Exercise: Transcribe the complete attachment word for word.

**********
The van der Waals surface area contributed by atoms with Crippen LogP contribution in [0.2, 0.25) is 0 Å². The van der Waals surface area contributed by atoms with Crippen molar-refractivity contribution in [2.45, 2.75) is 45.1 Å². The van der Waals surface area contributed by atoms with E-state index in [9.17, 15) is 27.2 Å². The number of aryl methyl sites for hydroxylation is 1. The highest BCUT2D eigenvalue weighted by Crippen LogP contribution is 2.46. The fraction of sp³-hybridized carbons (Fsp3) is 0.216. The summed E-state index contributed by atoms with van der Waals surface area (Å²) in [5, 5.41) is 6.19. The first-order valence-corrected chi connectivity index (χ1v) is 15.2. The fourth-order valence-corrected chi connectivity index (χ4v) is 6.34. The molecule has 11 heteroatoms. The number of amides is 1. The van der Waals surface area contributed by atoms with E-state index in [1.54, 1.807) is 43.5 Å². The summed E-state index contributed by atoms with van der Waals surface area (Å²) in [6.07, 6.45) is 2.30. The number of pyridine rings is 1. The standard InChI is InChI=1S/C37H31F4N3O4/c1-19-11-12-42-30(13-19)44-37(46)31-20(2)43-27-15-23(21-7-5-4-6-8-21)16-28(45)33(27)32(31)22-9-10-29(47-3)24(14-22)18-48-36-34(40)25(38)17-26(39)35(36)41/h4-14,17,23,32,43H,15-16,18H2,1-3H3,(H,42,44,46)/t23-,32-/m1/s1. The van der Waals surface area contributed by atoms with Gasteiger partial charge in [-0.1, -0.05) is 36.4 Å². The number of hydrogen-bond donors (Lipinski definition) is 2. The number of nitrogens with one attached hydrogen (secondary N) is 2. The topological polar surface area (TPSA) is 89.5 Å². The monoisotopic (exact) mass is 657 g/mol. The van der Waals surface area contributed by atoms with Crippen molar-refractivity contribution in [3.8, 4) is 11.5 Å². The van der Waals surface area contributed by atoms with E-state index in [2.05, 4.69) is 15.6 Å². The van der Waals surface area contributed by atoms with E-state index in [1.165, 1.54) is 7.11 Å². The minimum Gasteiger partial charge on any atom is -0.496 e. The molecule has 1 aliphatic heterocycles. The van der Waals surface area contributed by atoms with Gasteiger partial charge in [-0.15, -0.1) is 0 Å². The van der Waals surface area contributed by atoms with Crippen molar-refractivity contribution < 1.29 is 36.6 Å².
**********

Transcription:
The van der Waals surface area contributed by atoms with Crippen LogP contribution in [0.2, 0.25) is 0 Å². The van der Waals surface area contributed by atoms with Crippen molar-refractivity contribution in [2.45, 2.75) is 45.1 Å². The van der Waals surface area contributed by atoms with E-state index in [9.17, 15) is 27.2 Å². The number of aryl methyl sites for hydroxylation is 1. The highest BCUT2D eigenvalue weighted by Crippen LogP contribution is 2.46. The fraction of sp³-hybridized carbons (Fsp3) is 0.216. The summed E-state index contributed by atoms with van der Waals surface area (Å²) in [5, 5.41) is 6.19. The first-order valence-corrected chi connectivity index (χ1v) is 15.2. The fourth-order valence-corrected chi connectivity index (χ4v) is 6.34. The molecule has 11 heteroatoms. The number of amides is 1. The van der Waals surface area contributed by atoms with E-state index in [1.54, 1.807) is 43.5 Å². The summed E-state index contributed by atoms with van der Waals surface area (Å²) in [6.07, 6.45) is 2.30. The number of pyridine rings is 1. The standard InChI is InChI=1S/C37H31F4N3O4/c1-19-11-12-42-30(13-19)44-37(46)31-20(2)43-27-15-23(21-7-5-4-6-8-21)16-28(45)33(27)32(31)22-9-10-29(47-3)24(14-22)18-48-36-34(40)25(38)17-26(39)35(36)41/h4-14,17,23,32,43H,15-16,18H2,1-3H3,(H,42,44,46)/t23-,32-/m1/s1. The van der Waals surface area contributed by atoms with Gasteiger partial charge in [-0.1, -0.05) is 36.4 Å². The number of hydrogen-bond donors (Lipinski definition) is 2. The number of nitrogens with one attached hydrogen (secondary N) is 2. The topological polar surface area (TPSA) is 89.5 Å². The monoisotopic (exact) mass is 657 g/mol. The van der Waals surface area contributed by atoms with Crippen molar-refractivity contribution in [3.8, 4) is 11.5 Å². The van der Waals surface area contributed by atoms with E-state index in [2.05, 4.69) is 15.6 Å². The van der Waals surface area contributed by atoms with E-state index in [1.165, 1.54) is 7.11 Å². The minimum Gasteiger partial charge on any atom is -0.496 e. The molecule has 1 aliphatic heterocycles. The van der Waals surface area contributed by atoms with Gasteiger partial charge in [-0.15, -0.1) is 0 Å². The van der Waals surface area contributed by atoms with Crippen molar-refractivity contribution < 1.29 is 36.6 Å².